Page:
“His mom and I have always told him, it’s a challenge but not a disability. It’s not something that has to define you. He’s taken that and run with it.”
With NASCAR driver-turned-broadcaster Kenny Wallace being one of the first to make a name for himself while being on the spectrum of autism, Manes is looking up to those like Wallace while also hoping he can be a voice and a face that those like him can look to for support and belief that anything is possible.
“With today’s exposure to autism, and as many cases as are being pushed out, we feel like we can really make a difference and shed unlimited light through Racing For The Cause,” Manes said. “We want people of all ages to know that their passion and dreams are achievable despite the challenges that autism brings.”
“Our goal is to keep Racing For The Cause, because we do need to find the cause of autism, and tying the cause in through racing allows us to use a huge platform that has largely been untapped in the past.”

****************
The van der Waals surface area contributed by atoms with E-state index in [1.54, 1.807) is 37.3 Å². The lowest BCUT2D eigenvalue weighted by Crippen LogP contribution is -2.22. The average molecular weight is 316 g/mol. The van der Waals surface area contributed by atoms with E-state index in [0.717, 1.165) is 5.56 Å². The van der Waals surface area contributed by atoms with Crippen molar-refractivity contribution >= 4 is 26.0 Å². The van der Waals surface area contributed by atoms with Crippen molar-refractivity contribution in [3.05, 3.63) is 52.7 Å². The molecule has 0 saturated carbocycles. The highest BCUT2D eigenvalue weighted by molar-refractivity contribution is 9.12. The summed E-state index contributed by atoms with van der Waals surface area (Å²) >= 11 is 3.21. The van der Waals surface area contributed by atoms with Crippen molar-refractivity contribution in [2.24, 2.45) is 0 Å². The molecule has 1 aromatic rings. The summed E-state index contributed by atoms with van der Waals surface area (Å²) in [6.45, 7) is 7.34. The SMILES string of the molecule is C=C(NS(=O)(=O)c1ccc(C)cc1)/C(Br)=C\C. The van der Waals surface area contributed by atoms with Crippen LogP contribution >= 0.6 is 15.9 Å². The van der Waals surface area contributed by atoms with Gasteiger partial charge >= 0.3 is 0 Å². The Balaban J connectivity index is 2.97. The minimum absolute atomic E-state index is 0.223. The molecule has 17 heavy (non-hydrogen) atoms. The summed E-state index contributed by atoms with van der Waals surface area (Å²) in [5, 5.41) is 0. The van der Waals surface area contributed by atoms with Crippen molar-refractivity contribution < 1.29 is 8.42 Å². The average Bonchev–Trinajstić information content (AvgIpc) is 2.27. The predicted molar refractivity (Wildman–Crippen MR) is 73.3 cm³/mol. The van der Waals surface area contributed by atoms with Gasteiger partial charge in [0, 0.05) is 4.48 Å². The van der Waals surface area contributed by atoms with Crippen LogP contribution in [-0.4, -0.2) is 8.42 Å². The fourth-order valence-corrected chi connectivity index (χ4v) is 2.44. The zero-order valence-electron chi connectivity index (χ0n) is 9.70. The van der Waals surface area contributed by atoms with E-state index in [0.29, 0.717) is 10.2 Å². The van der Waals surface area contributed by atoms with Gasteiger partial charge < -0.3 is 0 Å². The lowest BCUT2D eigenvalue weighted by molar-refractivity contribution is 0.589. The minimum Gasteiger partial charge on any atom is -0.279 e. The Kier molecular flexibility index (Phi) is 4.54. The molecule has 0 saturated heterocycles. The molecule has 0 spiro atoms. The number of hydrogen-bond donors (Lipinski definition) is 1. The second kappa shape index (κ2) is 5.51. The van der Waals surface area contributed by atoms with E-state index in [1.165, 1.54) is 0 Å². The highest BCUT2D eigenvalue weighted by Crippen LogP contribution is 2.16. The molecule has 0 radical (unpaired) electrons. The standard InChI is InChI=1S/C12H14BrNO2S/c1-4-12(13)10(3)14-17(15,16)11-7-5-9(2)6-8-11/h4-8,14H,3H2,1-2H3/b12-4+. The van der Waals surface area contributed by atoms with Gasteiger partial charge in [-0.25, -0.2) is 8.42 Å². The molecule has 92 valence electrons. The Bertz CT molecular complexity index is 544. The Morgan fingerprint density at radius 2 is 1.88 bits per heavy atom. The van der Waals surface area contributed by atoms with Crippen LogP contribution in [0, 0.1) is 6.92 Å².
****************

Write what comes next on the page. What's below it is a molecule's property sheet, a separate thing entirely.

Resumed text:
Manes is currently looking for partners to build a program for the 2016 season and continue Racing For The Cause. He is looking to move into a late model for next year in addition to returning to the Bojangles’ Summer Shootout, and early conversations have been had in regards to that goal with both Peyton Sellers Racing and LFR Chassis and Development.
“Right now we’re just taking it one step at a time,” Manes said. “Yes, we are looking ahead, but right now my biggest focus is finishing this year’s Shootout strong.”
“If I get the opportunity to jump in a late model next year, I will gladly jump into it with a smile, but right now, I’m fired up about the final three races at Charlotte and I hope we can go in and maybe contend for a win before the end of the summer.
Listen in to an extended cut of Race Chaser Online’s conversation with Garrett Manes during practice for the 2015 Bojangles’ Summer Shootout:
About sweetFrog Racing
sweetFrog Racing’s goal is that through faith and its passion for the sport, they can build a partnership with Autism Speaks to give the team an opportunity to reach a global audience and reach out to support those with autism that may not have had that support in the past.